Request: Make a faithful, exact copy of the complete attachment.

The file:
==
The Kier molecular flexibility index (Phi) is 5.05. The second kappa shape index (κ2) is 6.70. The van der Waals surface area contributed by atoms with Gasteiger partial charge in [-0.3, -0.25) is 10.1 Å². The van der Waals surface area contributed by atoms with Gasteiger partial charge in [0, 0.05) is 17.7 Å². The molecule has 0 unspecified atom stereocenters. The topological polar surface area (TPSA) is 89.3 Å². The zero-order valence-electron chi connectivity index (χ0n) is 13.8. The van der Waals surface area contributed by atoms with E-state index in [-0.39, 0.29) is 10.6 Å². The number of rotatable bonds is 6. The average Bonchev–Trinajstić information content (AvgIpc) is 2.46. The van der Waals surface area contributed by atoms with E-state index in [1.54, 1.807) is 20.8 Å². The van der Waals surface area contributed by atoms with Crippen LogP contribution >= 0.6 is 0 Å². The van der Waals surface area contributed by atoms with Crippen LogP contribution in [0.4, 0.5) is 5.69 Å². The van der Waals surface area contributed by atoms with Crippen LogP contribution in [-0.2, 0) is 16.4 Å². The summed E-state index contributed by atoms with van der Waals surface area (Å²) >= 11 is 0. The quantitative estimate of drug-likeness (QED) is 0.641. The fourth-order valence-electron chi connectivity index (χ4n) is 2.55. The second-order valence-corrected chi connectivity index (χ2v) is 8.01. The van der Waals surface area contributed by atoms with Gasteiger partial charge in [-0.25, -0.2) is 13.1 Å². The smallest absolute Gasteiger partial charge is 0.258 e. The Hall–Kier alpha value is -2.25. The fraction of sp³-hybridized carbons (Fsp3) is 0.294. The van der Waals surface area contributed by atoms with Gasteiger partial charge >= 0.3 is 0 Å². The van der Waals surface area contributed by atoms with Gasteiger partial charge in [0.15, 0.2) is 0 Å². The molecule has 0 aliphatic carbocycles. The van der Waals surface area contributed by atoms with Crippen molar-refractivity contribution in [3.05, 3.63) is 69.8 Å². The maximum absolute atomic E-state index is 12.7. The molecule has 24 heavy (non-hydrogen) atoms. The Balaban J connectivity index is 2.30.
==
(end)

The Kier molecular flexibility index (Phi) is 5.05. The second kappa shape index (κ2) is 6.70. The van der Waals surface area contributed by atoms with Gasteiger partial charge in [-0.3, -0.25) is 10.1 Å². The van der Waals surface area contributed by atoms with Gasteiger partial charge in [0, 0.05) is 17.7 Å². The molecule has 0 unspecified atom stereocenters. The topological polar surface area (TPSA) is 89.3 Å². The zero-order valence-electron chi connectivity index (χ0n) is 13.8. The van der Waals surface area contributed by atoms with E-state index in [-0.39, 0.29) is 10.6 Å². The number of rotatable bonds is 6. The average Bonchev–Trinajstić information content (AvgIpc) is 2.46. The van der Waals surface area contributed by atoms with E-state index in [1.54, 1.807) is 20.8 Å². The van der Waals surface area contributed by atoms with Crippen LogP contribution >= 0.6 is 0 Å². The van der Waals surface area contributed by atoms with Crippen LogP contribution in [0.4, 0.5) is 5.69 Å². The van der Waals surface area contributed by atoms with Crippen LogP contribution in [-0.2, 0) is 16.4 Å². The summed E-state index contributed by atoms with van der Waals surface area (Å²) >= 11 is 0. The quantitative estimate of drug-likeness (QED) is 0.641. The fourth-order valence-electron chi connectivity index (χ4n) is 2.55. The second-order valence-corrected chi connectivity index (χ2v) is 8.01. The van der Waals surface area contributed by atoms with Gasteiger partial charge in [-0.25, -0.2) is 13.1 Å². The smallest absolute Gasteiger partial charge is 0.258 e. The Hall–Kier alpha value is -2.25. The fraction of sp³-hybridized carbons (Fsp3) is 0.294. The van der Waals surface area contributed by atoms with Gasteiger partial charge >= 0.3 is 0 Å². The van der Waals surface area contributed by atoms with Gasteiger partial charge in [0.15, 0.2) is 0 Å². The molecule has 0 aliphatic carbocycles. The van der Waals surface area contributed by atoms with Crippen molar-refractivity contribution in [3.05, 3.63) is 69.8 Å². The maximum absolute atomic E-state index is 12.7. The molecule has 24 heavy (non-hydrogen) atoms. The Balaban J connectivity index is 2.30.